When am I ready to launch my EIS fund? Some practical advice on steps to take before engaging advisers. Part 4: Raising Capital

When am I ready to launch my EIS fund? Some practical advice on steps to take before engaging advisers.

7th September 2017


You want to launch an EIS fund? Over the coming weeks, we at Mainspring will be publishing a series of short articles to walk you through the process.

PART 4: RAISING CAPITAL

With the legals in place for your new “fund”; the relevant permissions (directly or through an umbrella); and the right service providers, it’s time to raise capital. That’s the topic for this article.

If you are already experienced at fundraising you may have all of the skills and contacts you need to successfully raise capital for your fund. If not, you may want to buy in some expertise and resources.

You will find that most introducers (often termed “promoters” in this market) will expect to be paid an upfront fee for their services and there are a variety of ways in which additional fees may be structured, often tied to the amount of capital raised. The relatively large amount of effort required to raise a small fund, particularly if it is from a new manager, may make this an expensive choice, but the value of successfully raising your first fund is enormous. Indeed, some of the operators in this field may also be able to offer regulatory cover (as discussed in the last article), helping you get to market more quickly.

Most investors investing into an EIS fund will typically do so through the recommendation of their financial adviser, so the firm you engage with should be able to demonstrate a strong network in this sector. Access to the network of UK IFAs is crucial to the success of many EIS funds. Whilst getting onto the panel of a larger IFA network is unachievable for most managers when they start out, getting on their radar as soon as possible will mean that, performance permitting, fundraising will be easier once you become better established and can demonstrate a strong and consistent track record.

You will probably also find it helpful to launch and maintain a website that details your investment strategy, your team and your track record, as well as demonstrating any relevant sector expertise and thought leadership in relevant areas. It may be tempting to set this up before you engage with advisers, but a website could be considered as marketing by the FCA, which is a regulated activity, so it should only be made live with the proper regulatory permissions in place. It will also be necessary to draft a disclaimer for the website, indicating which sorts of investors it is for and, importantly, who is not permitted to view it or act on its contents. A lawyer will be able to assist you with this.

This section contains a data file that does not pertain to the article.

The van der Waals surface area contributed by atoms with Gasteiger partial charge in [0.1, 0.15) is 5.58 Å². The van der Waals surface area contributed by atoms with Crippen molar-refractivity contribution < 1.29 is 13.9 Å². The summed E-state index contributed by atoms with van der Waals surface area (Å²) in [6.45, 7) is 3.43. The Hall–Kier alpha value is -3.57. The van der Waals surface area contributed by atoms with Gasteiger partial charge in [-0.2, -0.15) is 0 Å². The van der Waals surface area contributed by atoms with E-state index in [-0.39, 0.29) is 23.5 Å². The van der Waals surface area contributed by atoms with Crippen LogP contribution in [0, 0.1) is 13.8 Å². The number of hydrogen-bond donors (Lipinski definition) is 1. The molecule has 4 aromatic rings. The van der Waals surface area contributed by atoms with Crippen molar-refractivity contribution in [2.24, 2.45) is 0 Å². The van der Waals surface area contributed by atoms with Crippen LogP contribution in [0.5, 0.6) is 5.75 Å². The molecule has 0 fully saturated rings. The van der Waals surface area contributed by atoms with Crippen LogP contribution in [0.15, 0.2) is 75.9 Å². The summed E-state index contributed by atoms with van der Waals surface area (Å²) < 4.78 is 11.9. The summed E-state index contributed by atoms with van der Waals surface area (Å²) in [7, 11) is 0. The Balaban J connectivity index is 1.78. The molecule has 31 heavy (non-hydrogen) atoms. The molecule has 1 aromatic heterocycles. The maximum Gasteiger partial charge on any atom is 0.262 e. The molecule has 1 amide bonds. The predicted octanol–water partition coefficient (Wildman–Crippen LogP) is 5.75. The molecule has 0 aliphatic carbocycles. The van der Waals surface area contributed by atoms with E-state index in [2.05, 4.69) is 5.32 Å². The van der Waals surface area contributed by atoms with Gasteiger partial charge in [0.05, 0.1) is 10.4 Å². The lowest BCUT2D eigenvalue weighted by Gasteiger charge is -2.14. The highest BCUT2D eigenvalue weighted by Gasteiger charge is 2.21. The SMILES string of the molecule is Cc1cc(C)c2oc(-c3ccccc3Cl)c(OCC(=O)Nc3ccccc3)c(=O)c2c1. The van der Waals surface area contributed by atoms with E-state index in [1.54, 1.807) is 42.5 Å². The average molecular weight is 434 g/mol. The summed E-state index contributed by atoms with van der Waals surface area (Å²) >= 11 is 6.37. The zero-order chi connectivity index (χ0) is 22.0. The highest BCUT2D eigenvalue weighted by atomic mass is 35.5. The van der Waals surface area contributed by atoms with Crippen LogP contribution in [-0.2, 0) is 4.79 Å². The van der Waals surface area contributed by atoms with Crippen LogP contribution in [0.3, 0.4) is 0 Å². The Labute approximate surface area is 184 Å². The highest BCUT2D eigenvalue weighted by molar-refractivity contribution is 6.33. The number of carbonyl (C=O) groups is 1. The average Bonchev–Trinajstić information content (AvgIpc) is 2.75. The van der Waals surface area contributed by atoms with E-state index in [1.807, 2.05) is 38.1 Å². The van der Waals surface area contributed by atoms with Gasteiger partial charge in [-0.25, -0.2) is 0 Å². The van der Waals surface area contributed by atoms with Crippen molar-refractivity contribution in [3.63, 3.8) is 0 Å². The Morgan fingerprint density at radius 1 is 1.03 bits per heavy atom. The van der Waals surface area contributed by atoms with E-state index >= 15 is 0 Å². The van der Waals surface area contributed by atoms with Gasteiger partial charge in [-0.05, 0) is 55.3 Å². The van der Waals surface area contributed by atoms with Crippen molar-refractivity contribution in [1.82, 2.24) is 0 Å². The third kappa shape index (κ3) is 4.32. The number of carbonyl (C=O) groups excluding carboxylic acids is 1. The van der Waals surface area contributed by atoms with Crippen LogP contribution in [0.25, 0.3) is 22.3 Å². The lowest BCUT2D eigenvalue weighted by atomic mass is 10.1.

Of course, the point on marketing is true not just for your website. It is vital to take expert advice on what may or may not constitute marketing in the FCA’s eyes. Conducting any kind of regulated activity without the correct permissions can end your chance of raising a fund before it has even officially started.

As well as active fundraising, you will want to introduce your fund to the ratings agencies that cover your sector. The most established ones are MJ Hudson, Allenbridge and Martin Churchill, and a favourable review from them can help position you as an interesting fund to the IFAs. New providers are also entering this space, such as MICAP, and speaking with all of them will give you a leg up.

Now that you have considered your fundraising strategy and designed a website, you need to get out and meet investors. Good luck!

In our next piece we will look at the expectations of investors regarding reporting and communications – what you need to tell them and how you can keep them coming back.

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